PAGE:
Premature production of late larval storage proteins in larvae of trichoplusia ni parasitized by euplectrus comstockii.код для вставкиСкачать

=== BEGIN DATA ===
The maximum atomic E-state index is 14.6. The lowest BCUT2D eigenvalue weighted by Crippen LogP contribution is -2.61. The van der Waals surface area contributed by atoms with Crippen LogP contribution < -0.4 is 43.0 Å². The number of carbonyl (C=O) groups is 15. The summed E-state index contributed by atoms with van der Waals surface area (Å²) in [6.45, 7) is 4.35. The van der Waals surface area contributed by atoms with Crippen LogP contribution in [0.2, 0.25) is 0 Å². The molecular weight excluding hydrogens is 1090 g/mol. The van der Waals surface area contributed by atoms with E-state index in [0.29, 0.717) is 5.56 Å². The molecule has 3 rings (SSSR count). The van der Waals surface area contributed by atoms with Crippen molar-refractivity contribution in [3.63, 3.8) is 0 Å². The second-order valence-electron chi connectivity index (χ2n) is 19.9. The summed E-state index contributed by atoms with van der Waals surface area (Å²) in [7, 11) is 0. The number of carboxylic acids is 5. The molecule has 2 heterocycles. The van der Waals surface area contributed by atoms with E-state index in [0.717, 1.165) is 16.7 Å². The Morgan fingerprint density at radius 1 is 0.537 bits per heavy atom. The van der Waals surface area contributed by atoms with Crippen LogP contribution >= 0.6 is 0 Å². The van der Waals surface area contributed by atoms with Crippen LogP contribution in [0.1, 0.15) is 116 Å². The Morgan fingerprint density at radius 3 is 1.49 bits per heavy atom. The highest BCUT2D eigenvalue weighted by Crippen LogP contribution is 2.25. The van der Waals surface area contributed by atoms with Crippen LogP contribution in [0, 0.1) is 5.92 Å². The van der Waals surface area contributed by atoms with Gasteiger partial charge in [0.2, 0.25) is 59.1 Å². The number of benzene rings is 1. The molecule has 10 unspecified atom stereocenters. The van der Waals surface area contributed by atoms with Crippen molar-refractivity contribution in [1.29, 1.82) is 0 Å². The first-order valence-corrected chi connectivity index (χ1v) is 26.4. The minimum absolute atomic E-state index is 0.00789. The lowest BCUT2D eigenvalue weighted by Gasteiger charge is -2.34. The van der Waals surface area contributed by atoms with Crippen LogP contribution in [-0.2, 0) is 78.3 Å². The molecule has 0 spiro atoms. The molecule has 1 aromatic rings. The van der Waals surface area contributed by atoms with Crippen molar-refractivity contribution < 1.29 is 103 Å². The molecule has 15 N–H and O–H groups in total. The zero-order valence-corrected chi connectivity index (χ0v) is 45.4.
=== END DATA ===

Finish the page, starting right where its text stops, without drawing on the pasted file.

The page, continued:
Archives of Insect Biochemistry and Physiology 26:97-109 (1 994) Premature Production of Late Larval Storage Proteins in Larvae of Trichoplusia ni Parasitized by Euplectrus comstockii Thomas A. Coudron, Davy Jones, and Grace Jones Biological Control of Insects Research Laboratoy, U S . Department of Agriculture, A R S , Columbia, Missouri (T.A.C.); Graduate Center for Toxicology (D.J.),and School of Biological Sciences (G.J.), University of Kentucky, Lexington Investigations were conducted to determine the titer of storage proteins in larvae of the cabbage looper, Trichoplusia ni (Hubner), that were parasitized by the ectoparasitoid Euplectrus comstockii Howard (Hymenoptera: Eulophidae). A gradual increase was noted in the titer of the storage proteins present in the hernolymph of parasitized third and fourth instar larvae and in the hemolymph of isolated thoracic and abdominal tissues of fourth instar larvae. The final amount present in parasitized third and fourth instar larvae was similar to thatfound in nonparasitized fifth instar larvae. The stimulation of storage proteins in envenomed larvae demonstrates the ability (competence) of early larval stages to produce a gene product that normally occurs in the last larval stadium of the lepidopteran larval host. The gene expression necessary for storage protein production in isolated tissues may be altered by mechanisms separate from inherent developmental processes and the intact endocrine system. o 1994 WiIey-Liss, Inc.* Key words: Hymenoptera, venom, host hemolymph, plasma proteins, regulation INTRODUCTION Peptides and proteins found in the hernolymph of insects are known to serve numerous functions that include intercellular communication, transport and defensive mechanisms, and energy storage 11-31. Storage proteins have been found in many species of insects and are commonly thought to supply peptides and/or amino acids required for late larval development and metamorphosis [1,4-61. Other roles attributed to these proteins include cuticular associations 171 and ligand binding and the transport of xenobiotics . Acknowledgments:A.I. Soldevila, J. Derks, and S. Brandt are recognized for their technical assistance. Received January 21, 1993; accepted April 5, 1993. Address reprint requests to Dr. T.A. Coudron, USDA ARS BCIRL, P.O. Box 7629, Columbia, M O 65205-5001. Mention of a trademark, warranty, proprietary product, or vendor does not constitute a guarantee by the U.S. Departmentof Agriculture and does not imply its approval to the exclusion of other products or vendors that may also be suitable. 0 1994 Wiley-Liss, Inc. *This article is a US Government work and, as such, is in the public domain in the United States of America. 98 Coudron et al. In their native form, the storage proteins often have a molecular weight greater than 400,000 and are composed of glycosylated subunits in hexamer or octamer aggregates. The molecular weights of the subunits range from 70,000 to 90,000 [3,9-111. The fat body of feeding larvae and nymphs has been shown to be the primary site of synthesis and secretion of the storage proteins [3,9,101. Although the fat body is accepted as the primary site of synthesis, secondary sites of synthesis have been implicated [12-151, which suggests there may be several regulatory mechanisms controlling the expression of these genes [161. Sequestration of the storage proteins by the fat body of holometabolous insects occurs just prior to the larval to pupal molt [3,17,181. Production of storage proteins is thought to be under a developmental regulation. This regulation allows for an abundant accumulation of storage proteins, to as much as 80% of the total hemolymph protein by weight in the hemolymph of the last larval instar of homometabolous insects [9,10,19,201. Trichoplusia ni (Hubner) is one of the lepidopteran insects studied in which this phenomenon has been reported .However, our understanding of the regulation, processing, transport, and biological functions of the storage proteins is limited. Parasitic Hymenoptera are known to alter the physiology, biochemistry, and behavior of the host, resulting in the enhancement of the host as a source of nutrients . One alteration is in the constituent protein profile of the host. These alterations include changes in the normal concentrations as well as alterations of the time of protein occurrence in the hemolymph of the host. Parasitism of larvae of T. ni by Hyposoter exiguae caused a decrease in the concentration of several proteins normally found in the hemolymph of the host [23,24]. Parasitism of Spodoptera frugiperda (J.E. Smith) by Cotesia mayginiventris caused an early production of several high molecular weight proteins that were not characterized further [251. A recorded decrease in the concentration of storage proteins in larvae of Pieris rapae (L.), parasitized by Cotesia glomevata , was proposed to be a result of uptake of host hemolymph proteins by the parasitoid .The reduced production of arylphorin by larvae of Manduca sexta (L.), parasitized by C. congvegata, was proposed to be a result of the inhibitory effects of parasitism on host fat body, food consumption, and growth [281. In contrast, an increase in the concentration of arylphorin was reported in larvae of T. ni parasitized by Chelonus SPP. 129-311. The eulophid, Euplectrus comstockii Howard is an ectoparasitoid of larvae of several lepidopteran insects 1321. As an ectoparasitoid, it relies entirely on a venom to induce alterations in certain physiological and biochemical events of its larval hosts. The venom, which is injected into the host during a stinging process that precedes oviposition , alters the development of the host by arresting the larval-larval ecdysal process [331. The arrestment is the result of action of the venom on the epidermal tissue and is distinct in its action from the action of other venoms of ectoparasitoids that cause paralysis of the host. In the present paper, we report the effect of the venom from E. comstockii on the expression of storage proteins in the hemolymph of envenomed larvae of T . ni. Storage Proteins in Envenomed larvae 99 MATERIALS AND METHODS Insects The E. comstockii colony was derived from a stock collected in Missouri during 1985 to 1989. Stock material was reared from field collected larvae of T. ni, Helicoverpa zed (Boddie), Plathypena scabra (Fabricius),and AZypia octomaculata (Fabricius). A continuous colony of the parasitoid was maintained in the laboratory since 1985 according to the procedure described by Coudron and Puttler .Both parasitized and nonparasitized larvae of T. ni were maintained on a semisynthetic modified wheat germ diet , and reared at 23-26"C, 40-60% RH*, and 12:12 (L:D) photoperiod 1331.Under these conditions, each of the third and fourth larval instars of T. ni lasted for 48 h, and larvae in the fifth larval instar began wandering after 54 h, spinning a cocoon within 72 h, and pupated within 90 h. Parasitism Unsexed larvae of T. ni that were in synchronous growth were used for control and treatment studies . Larvae that were ligated, parasitized, or ligated and parasitized were handled in the same manner as control (nonligated and nonparasitized) larvae. Nonligated parasitized larvae were parasitized within 4 h of ecdysis into the designated stadium. For ligated larvae, a short strand of sewing thread was used to create a ligature block between the thorax and the abdomen at 20 h post-ecdysis into the fourth stadium 1331. This process provided for the isolation of thoracic tissue (anterior to the ligature) or abdominal tissue (posterior to the ligature) from the remainder of the body prior to the endogenous release of 20-hydroxyecdysterone.Ligated larvae that were to be parasitized were exposed to the parasite until either the thoracic tissue or the abdominal tissue was parasitized. Parasitism of the isolated tissue occurred within 2 h of ligation. To remove the parasite, T. ni were anaesthetized with carbon dioxide within 24 h of oviposition, and the parasite eggs punctured thereby killing the parasite approximately 24 h before egg eclosion. No attempt was made to remove the eggs since they were firmly attached to the host cuticle, and the removal process would greatly disturb the host larvae. Protein Preparation and Determination Host hemolymph was obtained from a severed proleg according to the procedure described by Kelly and Coudron 1351. Ten microliters of hemolymph were collected at each time point without dilution, and stored at -20°C. The total number of insects bled for each time point was approximately 6 for third instar larvae, 4 for fourth instar larvae, 2 for fifth instar larvae, 8 for ligated larvae bled from the thorax, and 6 for ligated larvae bled from the abdomen. Three replicate samples were taken for gel electrophoresis analysis and two replicate samples were taken for immunoblotting analysis. *Abbreviations used: IgG = immunoglobulin with a molecular weight of 150,000; JH = juvenile hormone; L:D = 1ight:dark; RH = relative humidity; SDS-PAGE = sodium dodecyl sulfatr-polyacrylamide gel electrophoresis. 100 Coudron et al. Hemolymph proteins were separated by SDS-PAGE as described by Laemmli [361. Hemolymph samples were first centrifuged at 12,0009for 8 min (4°C) to remove hemocytes and any debris. Equal volumes containing various concentrations of the sample supernatant were applied to 20 cm x 20 cm, 10% SDS-PAGE gels and electrophoresed at 150 V for 5 h. Protein bands within the gel matrix were visualized with either a Coomassie blue stain or by a silver staining method as described by Morrissey 1371. Production of three separate polyclonal antibodies against one acidic and two basic storage proteins found in the hemolymph of T. ni has been previously described [38,39]. Each of these three antisera is specific for one of the three storage proteins. The immunoblotting techniques used, including electroblotting onto nitrocellulose and the use of 12% labeled goat anti-rabbit IgG as a secondary antibody and autoradiography to detect the presence of storage protein in the hemolymph samples, has been previously described by Soldevila and Jones . Immunoblots were probed with a mixture of the three antisera at a 1:1,000 antiserum dilution to give a strong signal. RESULTS Hemolymph Proteins in Non Ligated Larvae A comparison of the electrophoretic pattern of hemolymph proteins in control and nonligated parasitized larvae is shown in Figure 1. The growth time between ecdysis to the next larval stadium was approximately 48 h for both third and fourth instar nonparasitized larvae, and approximately 90 h in the fifth instar prior to pupation for the nonparasitized larvae. Examination of hemolymph protein samples from control fifth instar larvae revealed the presence of relatively abundant proteins, which appeared as an intense staining of one to three bands at molecular weights of approximately 70,000-80,000 in the hemolymph of late (48 h) fifth instar larvae. By comparison with other reports of hemolymph proteins, the pattern of these proteins bore similarities in time of appearance, abundance, and electrophoreticpattern with that of the storage proteins characterized from T. ni. No detectable quantities of these proteins were observed in the hemolymph from control third and fourth instar larvae. In contrast, the protein composition of the hemolymph from both third and fourth instar parasitized larvae did contain the characteristic banding pattern associated with the storage proteins. The relative abundance of these proteins, as determined by the intensity of the Coomassie blue staining of these bands, increased with the time after parasitism in both the third and fourth instars. Confirmation of the storage proteins was obtained by immunoblotting with the antibodies against three storage proteins found in T. ni (Fig.2). Control third (not shown) and fourth instar larvae did not contain detectable amounts of storage proteins. Most notably, strong immunoreactionswith antibodies for one acidic and two basic storage proteins were detected in the hemolymph of third (not shown) and fourth instar parasitized larvae within 48 h after parasitism (Fig. 2, arrows). The response signal increased in the fifth instar control larvae with an increased time in the stadium (data not shown). A similar temporal variability was observed in the response signal in the third (data not shown) 6 24 6 24 120 6 48 24 96 72 48 Control 4 t h Parasitized 3rd 6 24 48 72 96 Parasit ixed 4 t h 120 6 24 48 Control 5 t h Fig. 1. Production of storage proteins in parasitized larvae of Trichoplusia ni. Larval instar i s indicated for 3rd, 4th, and 5th instars of control and parasitized larvae with 3rd, 4th, and3!ith, respectively. The hour of sampling after the time of last larval ecdysis is indicated numerically. The positions and Mrvalues (x 10 ) for molecular weight standards are shown at the right. 48 Control 3rd Std 31 45 66.2 97.4 102 Coudron et al. Cont ro I 6 Parasitized 24 48 24 48 72 96 120 Fig. 2. lmmunoblot of one acidic and two basic storage proteins in the hemolymph from control and nonligated parasitized larvae of Trichoplusia ni. The hour of sampling after ecdysis to the 4th instar is indicated numerically. Top arrows point to the acidic protein and the bottom arrows point to the basic proteins. and fourth instar parasitized larvae, resulting in an increased signal with additional time after parasitism. Hemolymph Proteins in Ligated Larvae The ligature block between the thorax and the abdomen prevented the endogenous ecdysteroids released at approximately 28 h post-ecdysis into the fourth stadium from reaching the abdomen of the insect 1351. This was confirmed by the absence of ecdysis of the nonparasitized isolated abdomen and the complete apolysis into the next larval stadium of the isolated thorax. However, neither the isolated abdomen nor the isolated thorax showed any signs of ecdysis after parasitism. A comparison of the electrophoreticpattern of hemolymph proteins from the isolated thoraces and isolated abdomens in ligated control and ligated parasitized fourth instar larvae is shown in (Fig. 3). Ligation and parasitism studies of third instar larvae were not conducted due to the minute amount of hemolymph extracted during the bleeding process. Ligation did alter the protein composition in nonparasitized larvae. The Coomassie staining increased for several bands in the isolated thoraces and isolated abdomens of ligated control larvae (Fig. 3). However, the relative abundance and electrophoretic pattern of these Storage Proteins in Envenomed larvae Control tig. thorax 6 24 48 Pa r a sit iz ed lip. abdomen 72 6 103 24 48 72 Iig. abdomen lig. t h o r a x 24 48 72 24 48 72 96 Std 97.4 66.2 45 31 Fig. 3. Production of storage proteins in isolated abdomens of parasitized 4th instar larvae of Trichoplusia ni. The hour of sampling after the time of ligation and subsequent parasitism is indicated numerically. The positions and Mrvalues (x 10-3 for molecular weight standards are shown at the right. bands differed from that of the storage proteins observed in the nonligated control and nonligated parasitized larvae (Fig. 1). Examination of the hemolymph proteins in the isolated thoraces and isolated abdomens of parasitized fourth instar larvae revealed the presence of storage proteins, which appeared to intensify with time after parasitism but to a lesser degree than observed in nonligated parasitized third and fourth instar larvae. Confirmation of the identity of the storage proteins was again obtained by immunoblotting with the antibodies against the three forms of the storage proteins found in T. ni (Fig. 4). A positive immunoreaction for both the acidic and basic forms of the storage proteins were detected within 48 h of parasitism for the hemolymph taken from the thoraces and the abdomens of the ligated and parasitized larvae but not that from the ligated control larvae (Fig. 4, arrows). The signal intensified from 48 to 96 h post-parasitism. An interesting result observed was that the acidic protein failed to appear in the thorax section of ligated larvae post-parasitism, whereas it did appear in abdomen section of ligated larvae. 104 Coudron et al. Cont ro I lig. thorax lig. abdomen 6 2 4 4 6 7 6 6 2 4 4 8 7 Z Parasitized lig. thorax 8448 lig. abdomen =a4487296 Fig. 4. lmmunoblot of one acidic and two basic storage proteins in the hemolymph from the isolated tissues of ligated control and ligated parasitized larvae of Trichoplusia ni. The hour of sampling after the time of ligation and subsequent parasitism is indicated numerically. Top arrows point to the acidic protein and the bottom arrows point to the basic proteins. It should be noted that Coomassie staining detected an abundant protein migrating between the acidic and basic proteins at the location established for arylphorin . Also, the immunoblots showed a distinctly arched band shape for the basic proteins, which is a diagnostic feature of high abundance of arylphorin . DISCUSSION The expression of precocious or delayed events is common in lepidopteran larvae parasitized by hymenopteran wasps 1221. The precocious spinning of a cocoon reported in the penultimate instar of T. ni parasitized by Chelonus near curvimaculatus was thought to be due to a premature decline in the juvenile hormone level in the host 1411. The delay or suppression of metamorphosis and the creation of a supernumerary larval stage in the lepidopteran hosts of Cotesia and Copidosoma species was thought to be due to an abnormally high level of juvenile hormone and altered ecdysteroid levels in the parasitized host [28,421. A delay in larval-pupal metamorphosis reported in larvae of Anastrepha suspensa (Loew) parasitized by Biosteres Zongicaudattks was an apparent result of an elevated level of juvenile hormone in the parasitized larvae [431. All of these examples involve the penultimate or last larval stadium. Unique to the results reported here is the expression of a last larval stadium event, that of the production of storage proteins, in both the third and fourth larval stadium of a lepidopteran host that has five larval instars. We also report the early expression of storage proteins in isolated thoraces and isolated abdomens. These observations suggest that the venom activates Storage Proteins in Envenomed larvae 105 the expression of the storage proteins by acting directly on a particular tissue rather than indirectly via the intact neuroendocrine center. This is similar to the developmental arrest effect of the venom on the larvae which results in arrest of the larval-larval ecdysis process . In particular, these results demonstrate the ability (competence) of early larval stages and isolated tissues of penultimate instar larvae to produce gene products that normally occur in the intact last larval stadium of lepidopteran larvae. An interesting observation is that the ligated insects in these experiments become starved larvae following the placement of the ligature block. Thus, the abdominal region of a fourth instar ligated larvae is in essence an isolated and starved tissue that when parasitized demonstrated the ability to produce storage proteins. In contrast, starvation of the last instar larvae of Munduca sextu inhibited the production of storage protein mRNA 1121. Last instar larvae of GalZeriu that were fed for 24 h and then starved were reported to transcribe mRNA coding for the storage proteins. However, when the larvae of Gulleviu were starved at the onset of the last instar, there were little or no storage protein transcripts detected. Clearly, the effect of the Euplectrus venom is different from that of starving the larvae. Additionally, it was observed that the venom stimulated only the abdominal tissues to produce the acidic protein. This could indicate that the abdominal tissues were unique in their ability to produce this gene product, or that the expression of the protein was considerably delayed or impaired in the thoracic tissues. There is preliminary evidence for the independent regulation of hemolymph proteins in starved larvae of G. melZoneZZu . It is also plausible that the expression of this protein was impaired in the thoracic tissue due to a high accumulation of endogenous ecdysteroids which have been reported in parasitized larvae [351. Limited information is available on the mechanisms by which the juvenile hormones and ecdysteroids regulate gene expression of the storage proteins in insects. Production of certain storage proteins in normally developing lepidopteran larvae occurs in the last larval instar when endogenous JH titers are low or undetectable. In Bombyx mori, storage proteins were expressed and accumulated in the hemolymph of penultimate instar larvae that were deprived of JH and in the last instar larvae in which the JH titer is naturally low 145,461. Storage protein production in Spodopteru Iitura declined in larvae that were treated with JH or a JH analog, but increased in allatectomized larvae [471. The appearance of an acidic storage protein with a molecular weight of 76,000 in the last larval instar of T . ni was suppressed by treatment with JH as was the concentration of the level of its mRNA 1381. JH also suppressed mRNA abundance for the two basic proteins [391. These results show that JH suppresses the expression of storage proteins by regulating the level of mRNA of storage proteins. However, a decline in level of glycolipoprotein storage proteins in the hemolymph of Galleria larvae treated with JH was thought to be due to the induction of a supernumerary larval molt rather than the direct action of JH on the production and/or stability of the gene transcripts . The expression of storage proteins in M. sextu  and in HeZiothis virescens (Fabricius)[161appeared to be negatively regulated by 20- hydroxyecdysterone. The ecdysteroid, 20-hydroxyecdysterone,caused a decline in the level of storage 106 Coudron et al. protein mRNA transcripts in injected intact and prothorax-ligated larvae of Galleria I441 and when applied to GaZZeria fat body in vitro 1491. Similarly, mRNA transcripts of the storage proteins were not found in newly ecdysed last instar larvae of Galleria when the endogenous level of 20-hydroxyecdysterone was high 1491. Comparative results were found in in vitro studies with larval fat body preparations from Calliphora uicina where 20-hydroxyecdysterone repressed storage protein gene expression 1501. Therefore, 20-hydroxyecdysterone appears to cause a cessation of the storage protein gene expression. A previous study 1351has shown that ecdysteroids, including 20-hydroxyecdysterone, are absent in the hemolymph of larvae of T. ni parasitized by E. plathypenae prior to, and during, the accumulation of the storage protein time as reported here. Deprivation of the ecdysteroid hormone from parasitized larvae of the early instars would eliminate the suppression of storage protein production by this hormone. This may provide the first indication as to why the venom alters the ecdysteroid titer of the host when the arrestment of the larval-larval ecdysis was found to be regulated independent of 20-hydroxyecdysterone 1331. Alterations of the JH titer in parasitized larvae have not been determined. However, a decline in the JH titer in parasitized larvae is likely, given that the production of storage proteins follows parasitism. Another interesting observation is that the acidic and basic storage proteins may be independently regulated. The rate at which the basic proteins appeared in isolated and parasitized thoracic regions was faster than the rate of appearance of the acidic protein. An inverse relation existed in the parasitized abdomen region where the rate at which the acidic proteins appeared was faster than that of the basic proteins. Thus, the acidic and basic proteins appear to be independently regulated and that regulatory mechanism may differ among various tissues of the insect. The production of storage proteins appears to occur in every larval instar after parasitism by E. cornstockii, and the time of occurrence is approximate to the time of the parasitoid egg hatch and larval feeding. The protein profile of the hemolymph of the host at the time of parasitoid feeding is considerably different than the profile at the time of oviposition. A major change includes the concentration of the storage proteins as discussed here, as well as other proteins of lower molecular weights. The alteration in the protein content would assure the parasitoid of a particular protein profile in the hemolymph of the host regardless of the larval instar of the parasitized host. The timing of the storage protein production would imply a role of direct benefit to the developing parasitoid as opposed to serving some function that regulates a specific stage of host development. It is plausible that the storage proteins serve a nutritional function for the parasitoid as they do for the last larval instar of the host. LITERATURE CITED 1. Wyatt GR, Pan ML (1978): Insect plasma proteins. Annu Rev Biochem 47779. 2. Gotz P, Boman HG (1985): Insect immunity. In Kerkut GA, Gilbert LI (eds): Comprehensive Insect Physiology, Biochemistryand Pharmacology. Orlando, FL:Academic Press, pp 543-485. Storage Proteins in Envenomed larvae 107 3. Levenbook L (1985): Insect storage proteins. In Kerkut GA, Gilbert LI (eds): Comprehensive Insect Physiology, Biochemishyand Pharmacology.Orlando, FL: AcademicPress, pp 307-346. 4. Thomson JA, Fadok KA, Shaw DC, Whitten MI, Foster GG, Bert LM (1976):Genetics of lucilin, a storage protein from the sheep blowfly Lucilia cuprina (Calliphoridae).Biochem Genet 14145. 5. Tojo S, Betchaku T, Ziccardi VJ, Wyatt JR (1978):Fat body protein granules and storage proteins in the silkmoth, Hyalophora cecropia. J Cell Biol78:823. 6. Telfer WH, Keim PS, Law JH (1983): Arylphorin, a new protein from Hyalophora cecropia: Comparisons with calliphorin and manducin. Insect Biochem 13:601. 7. Scheller K, Zimmerman HP, Sekeris CE (1982): Calliphorin, a protein involved in cuticle formation of the blowfly, Calliphora vicina (L.) Insect Biochem 12:277. 8. Haunerland NH, Bowers WS (1986):Binding of insecticides to lipophorin and arylphorin, two hemolymph proteins of Heliothis zea. Arch Insect Biochem Physiol3:87. 9. Kinnear JF,Thomson JA (1975): Nature, origin and fate of the major haemolymph proteins in Callipkoru. Insect Biochem 5531. 10. Kramer SJ, Mundall EC, Law JH (1980): Purification and properties of manducin, an amino acid storage protein of the haemolymph of larval and pupal Manduca sextu. Insect Biochem 10:279. 11. Miller SG, Silhacek DL (1982): Identification and purification of storage proteins in tissues of the greater wax moth, Galleria mellonellu (L.). Insect Biochem 12:277. 12. Riddiford LM, Hice RH (1985): Developmental profiles of the mRNAs for Manduca arylphorin and two other storage proteins during the final larval instar of Manduca sexta. Insect Biochem 15:489. 13. Palli SR, Locke M (1987): The synthesis of hemolymph proteins by the larval epidermis of an insect, Culpodes ethlius (Leipdoptera: Hesperiidae). Insect Biochem 17711. 14. Palli SR, Locke M (1987): The synthesis of hemolymph proteins by the larval midgut of an insect, Calpodes ethlius (Lepidoptera: Hesperiidae). Insect Biochem 17:561. 15. Fife HU, Palli SR, Locke M (1987):A function for the pericardial cell in an insect. Insect Biochem 17829. 16. Leclerc RF, Miller SG (1990): Identification and molecular analysis of storage proteins from Heliothis virescens. Arch Insect Biochem Physioll4131. 17. Riddiford LM, Law JH (1983): Larval serum proteins of Lepidoptera. In Scheller K (ed): The Larval Serum Proteins of Insects. New York: Georg Thieme Verlag, pp 75-85. 18. Haunerland NH,Bowers WS (1987): Larval serum proteins as transport vehicles for hydrophobic compounds. Biol Chem Hoppe Seyler 368:572. 19. Sekeris CE, Scheller K (1977): Calliphorin, a major protein of the blowfly: Correlation between the amount of protein, its biosynthesis, and the titer of translatable Calliphorin-mRNA during development. Dev Biol59:12. 20. Tojo S, Nagata M, Kobayashi M (1980):Storage proteins in the silkworm, Bornbyx mori. Insect Biochem 10:289. 108 Coudron et al. 21. Jones G, Hiremath ST, Hellmann GM, Woznaiak M, Rhoads RE (1987): Inhibition and stimulatory control of developmentally regulated hemolymph proteins in Trichoplusia ni. In Law JH (ed): UCLA Symp Cell Biol New Ser vol49. New York Alan R. Liss, pp 295-304. 22. Coudron TA (1991):Host-regulating factors associated with parasitic Hymenoptera. In Hedin PA (ed): Naturally Occumng Pest Bioregulators.ACS Symp Ser No. 449, pp 41-65. 23. Smilowitz Z (1973): Electrophoreticpatterns in hemolymph protein of cabbage looper during development of the parasitoid Hyposoter exigune. Ann Entomol SOCAm 66:93. 24. Thompson SN (1982): Effects of parasitization by the insect parasite Hyposofer cxiguue on the growth, development and physiology of its host Trichoplusia ni. Parasitology 84:491. 25. Ferkovich SM, Greany PD, Dillard CR (1983): Changes in haemolymph proteins of the fall armyworm Spodopterafrugiperda associated with parasitism by the braconid parasitoid Cotesiu marginiventris. J Insect Physiol29:933. 26. Smilowitz Z, Smith CL (1977): Hemolymph proteins of developing Pieris vapue larvae parasitized by Apunteles glomerutus. Ann Entomol SOCAm 70:447. 27. Kawai T, Maeda S, On0 H, Kai H (1983):Parasitic effects of wasp, Apunteles glomcratus, on the hemolymph storage proteins in host cabbage worm, Pieris rapae. J Fac Agric Tottori Univ 18:18. 28. Beckage NE, Templeton TJ (1986):Physiological effects of parasitism by Apunteles congregatus in terminal-stage tobacco hornworm larvae. J Insect Physiol32:299. 29. Jones D (1989):Protein expression during parasite redirection of host (Trichoplusia ni) biochemistry. Insect Biochem 19:445. 30. Kunkel JG, Grossniklaus C, Karpells ST, Lanzrein C (1990): Arylphorin of Trichoplusia ni: Characterization and parasite induced precocious increase in titer. Arch Insect Biochem Physiol 13:117. 31. Jones D, Jones G, Rudnicka M, Click A (1985):Precocious expression of the final larval instar developmental program in larvae of Trichoplusia ni pseudoparasitized by Ckelonus spp. Comp Biochem Physiol83B:339. 32. Coudron TA, Puttler B (1988): Response of natural and factitious hosts to the ectoparasite Euplectvus plathypeme (Hymenoptera: Eulophidae). Arch Insect Biochem Physiol81:932. 33. Coudron TA, Kelly TJ, Puttler B (1990): Developmental responses of Trickoplusiu ni (Lepidoptera: Noctuidae) to parasitism by the ectoparasite Euplectrus plathypenae (Hymenoptera: Eulophidae). Arch Insect Biochem Physioll383. 34. Wilkinson JD, Morrison RK, Peters PK (1972): Effect of Calco oil red N-1700 dye incorporated into a semi-artificial diet of the imported cabbageworm, corn earworm, and cabbage looper. J Econ Entomol65:264. 35. Kelly TJ, Coudron TA (1990):Total and specificecdysteroids in the haemolymph of Trichoplusia ni (Lepidoptera Noduidae) and its parasite, Euplectrus plafkypenue (Hymenoptera: Eulophidae). J Insect Physiol36:463. 36. Laemmli UK (1970): Cleavage of structural proteins during assembly of the head bacteriophage T4. Nature 227680. 37. Morrissey JH (1981): Silver stain for proteins in polyacrylamide gels: A modified procedure with enhanced uniform sensitivity. Anal Biochem 117307. Storage Proteins in Envenomed Larvae 109 38. Jones G, Hiremath ST, Hellmann GM, Rhoads RE (1988): Juvenile hormone regulation of mRNA levels for a highly abundant hemolymph protein in larval Trickoplusiuni. J Biol Chem 263:1089. 39. Jones G, Manczak M, Horn M (1993): Hormonal regulation and properties of a new group of basic hemolymph proteins expressed during insect metamorphosis. J Biol Chem 268:1284. 40. Soldevila AI, Jones D (1991): Immunoanalysis of unique protein in Trickoplusiu ni larvae parasitized by the braconid wasp Chelonus near curimaculutus. Insect Biochem 21:845. 41. Jones D (1985): Endocrine interaction between host (Lepidoptera) and parasite (Cheloninae: Hymenoptera). Is the host or the parasite in control? Ann Entomol SOCAm 78(2):141. 42. Beckage NE, Riddiford LM (1982): Effects of parasitism by Apunteles congvegufus on the endocrine physiology of the tobacco hornworm Munducu sextu. Gen Comp Endocrinol47308. 43. Lawrence PO, Baker RC, Tsai LW, Miller CA, Schooley DA, Geddes LG (1990): Arch Insect Biochem Physiol 13:53. 44. Kumaran AK, Ray A, Tertakian JA, Memmel NA (1987): Effects of juvenile hormone, ecdysteroids and nutrition on larval hemolymph protein gene expression in Galleria rnellonella. Insect Biochem 171053. 45. Tojo S, Kiguchi K, Kimura S (1981): Hormonal control of storage protein synthesis and uptake by the fat body in the silkworm Bombyx mori. J Insect Physiol27491. 46. Izumi S, Tojo S, Tomino S (1980): Translation of fat body mRNA from the silkworm, Bombyx mori. Insect Biochem 10:429. 47. Tojo S, Morita M, Agui N, Hiruma K (1985): Hormonal regulation of phase polymorphism and storage-protein fluctuation in the common cutworm Spodoptera litura. J Insect Physiol 31:283. 48. Webb BA, Riddiford LM (1988):Synthesis of two storage proteins during larval development of the tobacco hornworm, Munduca sexta. Dev Biol130:671. 49. Ray A, Memmel NA, Kumaran AK (1987):Developmental regulation of the larval hemolymph protein genes in Galleriu mallonella. Wilhelm Rowc Arch Dev Biol 196:414. 50. Pau R, Levenbook L, Bauer AC (1979):Inhibitory effect of B-ecdysone on protein synthesis by blowfly fat body in vitro. Experientia 35:1449.